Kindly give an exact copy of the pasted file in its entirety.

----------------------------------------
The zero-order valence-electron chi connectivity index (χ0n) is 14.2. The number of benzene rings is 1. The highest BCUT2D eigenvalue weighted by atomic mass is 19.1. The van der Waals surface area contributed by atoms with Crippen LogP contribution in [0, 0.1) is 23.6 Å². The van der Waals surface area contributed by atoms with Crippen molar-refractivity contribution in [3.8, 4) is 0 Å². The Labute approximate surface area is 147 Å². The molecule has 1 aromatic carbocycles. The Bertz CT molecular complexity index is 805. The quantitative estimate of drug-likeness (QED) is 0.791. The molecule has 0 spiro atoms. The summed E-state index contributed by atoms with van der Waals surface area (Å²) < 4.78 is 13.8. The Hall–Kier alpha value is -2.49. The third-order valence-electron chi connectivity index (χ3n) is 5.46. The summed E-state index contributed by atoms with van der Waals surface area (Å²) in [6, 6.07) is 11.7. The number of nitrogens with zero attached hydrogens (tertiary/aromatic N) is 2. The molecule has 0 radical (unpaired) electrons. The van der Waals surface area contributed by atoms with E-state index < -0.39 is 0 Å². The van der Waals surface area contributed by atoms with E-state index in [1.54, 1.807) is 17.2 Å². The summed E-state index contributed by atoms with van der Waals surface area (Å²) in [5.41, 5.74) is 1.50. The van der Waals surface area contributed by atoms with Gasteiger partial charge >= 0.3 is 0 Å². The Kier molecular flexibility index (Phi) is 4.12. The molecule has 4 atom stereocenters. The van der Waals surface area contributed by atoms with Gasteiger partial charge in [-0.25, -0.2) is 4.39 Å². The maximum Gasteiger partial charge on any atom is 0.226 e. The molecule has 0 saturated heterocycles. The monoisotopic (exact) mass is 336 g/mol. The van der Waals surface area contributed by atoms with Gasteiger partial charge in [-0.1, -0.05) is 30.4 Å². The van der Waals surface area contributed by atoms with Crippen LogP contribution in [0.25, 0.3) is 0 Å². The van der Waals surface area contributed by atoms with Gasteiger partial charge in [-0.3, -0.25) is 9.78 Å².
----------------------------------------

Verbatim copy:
The zero-order valence-electron chi connectivity index (χ0n) is 14.2. The number of benzene rings is 1. The highest BCUT2D eigenvalue weighted by atomic mass is 19.1. The van der Waals surface area contributed by atoms with Crippen LogP contribution in [0, 0.1) is 23.6 Å². The van der Waals surface area contributed by atoms with Crippen molar-refractivity contribution in [3.8, 4) is 0 Å². The Labute approximate surface area is 147 Å². The molecule has 1 aromatic carbocycles. The Bertz CT molecular complexity index is 805. The quantitative estimate of drug-likeness (QED) is 0.791. The molecule has 0 spiro atoms. The summed E-state index contributed by atoms with van der Waals surface area (Å²) < 4.78 is 13.8. The Hall–Kier alpha value is -2.49. The third-order valence-electron chi connectivity index (χ3n) is 5.46. The summed E-state index contributed by atoms with van der Waals surface area (Å²) in [6, 6.07) is 11.7. The number of nitrogens with zero attached hydrogens (tertiary/aromatic N) is 2. The molecule has 0 radical (unpaired) electrons. The van der Waals surface area contributed by atoms with E-state index < -0.39 is 0 Å². The van der Waals surface area contributed by atoms with E-state index in [1.54, 1.807) is 17.2 Å². The summed E-state index contributed by atoms with van der Waals surface area (Å²) in [5.41, 5.74) is 1.50. The van der Waals surface area contributed by atoms with Gasteiger partial charge >= 0.3 is 0 Å². The Kier molecular flexibility index (Phi) is 4.12. The molecule has 4 atom stereocenters. The van der Waals surface area contributed by atoms with Gasteiger partial charge in [-0.25, -0.2) is 4.39 Å². The maximum Gasteiger partial charge on any atom is 0.226 e. The molecule has 0 saturated heterocycles. The monoisotopic (exact) mass is 336 g/mol. The van der Waals surface area contributed by atoms with Gasteiger partial charge in [-0.1, -0.05) is 30.4 Å². The van der Waals surface area contributed by atoms with Crippen LogP contribution in [0.25, 0.3) is 0 Å². The van der Waals surface area contributed by atoms with Gasteiger partial charge in [-0.3, -0.25) is 9.78 Å².